Richard has been invited to many Louisiana fairs and festivals to demonstrate his weaving techniques learned so long ago from his father. One time, during the French Quarter Festival, a visitor was looking at his baskets on display. She took a special interest in one of the smaller ones.

“I made a little bitty basket,” Richard said. “A lady there asked me what kind of machine I used to build a basket like that. I say, 'Right here.' [He smiles and holds up his hands.] That's the only machine I got lady.”

Isleños at the New Orleans Jazz and Heritage Festival

As people of southeast Louisiana picked up the pieces of their lives, it was important that church fairs, college theatrical commemoratives, traditional festivals, music events, even Mardi Gras got up and running. It was uplifting for those who remained and returned to meet at these longstanding celebrations.

Since 1991, the New Orleans Jazz and Heritage Festival had invited Isleño folk artists to demonstrate their skills and display their wares in the Folklife Village. After Katrina in 2006, JazzFest opened their gates for their usual spring event—and the Isleños were there. The presence of both the Fest and the Isleños started small, but grew to full capacity by the next year.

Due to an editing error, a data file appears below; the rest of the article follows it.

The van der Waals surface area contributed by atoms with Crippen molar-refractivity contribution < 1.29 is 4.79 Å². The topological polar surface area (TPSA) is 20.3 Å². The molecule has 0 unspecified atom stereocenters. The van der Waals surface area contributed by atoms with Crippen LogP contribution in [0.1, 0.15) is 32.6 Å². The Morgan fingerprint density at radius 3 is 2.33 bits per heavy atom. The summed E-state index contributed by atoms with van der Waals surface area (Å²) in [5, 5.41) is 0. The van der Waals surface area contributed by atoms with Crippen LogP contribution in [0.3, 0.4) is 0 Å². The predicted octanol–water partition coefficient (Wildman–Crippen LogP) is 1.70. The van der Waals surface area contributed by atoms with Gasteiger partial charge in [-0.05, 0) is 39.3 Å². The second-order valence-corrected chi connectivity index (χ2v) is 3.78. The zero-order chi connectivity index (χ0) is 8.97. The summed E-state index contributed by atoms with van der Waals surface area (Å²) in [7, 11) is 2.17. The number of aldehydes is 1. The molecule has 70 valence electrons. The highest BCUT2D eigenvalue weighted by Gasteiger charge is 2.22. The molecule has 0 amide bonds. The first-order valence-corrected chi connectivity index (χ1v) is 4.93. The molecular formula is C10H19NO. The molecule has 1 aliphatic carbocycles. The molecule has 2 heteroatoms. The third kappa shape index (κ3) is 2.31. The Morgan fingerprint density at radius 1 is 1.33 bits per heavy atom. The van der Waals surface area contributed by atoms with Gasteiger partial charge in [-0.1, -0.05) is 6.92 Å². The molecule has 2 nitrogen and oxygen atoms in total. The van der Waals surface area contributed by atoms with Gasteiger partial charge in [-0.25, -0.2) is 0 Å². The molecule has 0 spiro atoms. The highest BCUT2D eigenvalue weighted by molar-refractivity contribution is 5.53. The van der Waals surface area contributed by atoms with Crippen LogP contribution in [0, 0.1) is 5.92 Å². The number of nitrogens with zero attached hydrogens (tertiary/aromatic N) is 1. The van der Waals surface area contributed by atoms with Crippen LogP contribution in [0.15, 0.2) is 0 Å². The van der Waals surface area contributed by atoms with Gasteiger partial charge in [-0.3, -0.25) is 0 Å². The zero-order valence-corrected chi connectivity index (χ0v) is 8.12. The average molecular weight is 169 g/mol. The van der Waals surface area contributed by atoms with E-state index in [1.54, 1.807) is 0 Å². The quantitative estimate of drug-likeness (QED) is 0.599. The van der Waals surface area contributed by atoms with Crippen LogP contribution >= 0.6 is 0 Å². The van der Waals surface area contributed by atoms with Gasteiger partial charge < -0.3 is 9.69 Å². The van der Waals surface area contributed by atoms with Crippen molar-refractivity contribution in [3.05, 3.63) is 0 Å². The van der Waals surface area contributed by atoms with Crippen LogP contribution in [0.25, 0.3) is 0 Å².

Folk Arts at the Fest: Wood Carving/Ducks

Duck hunters of the early Isleño days carved ducks out of wood and set them out on ponds to attract ducks flying south for the winter. Before 1937, when the federal government set limits on duck hunting, it was legal to market hunt, or harvest ducks and sell them at the market. Seraphine Perez was a successful market hunter and his son Irvan hunted with him during his childhood and into his young adult years. At ten years old, Irvan carved duck decoys, as they were called.

Much later, after raising his own family, Irvan picked up his interest in wood carving again. By then, the craft had developed into an art. The artwork was not intended for hunting at all, but for the fireplace mantle. The subtlety of Irvan's technique and the lifelike quality of his pieces were exceptional.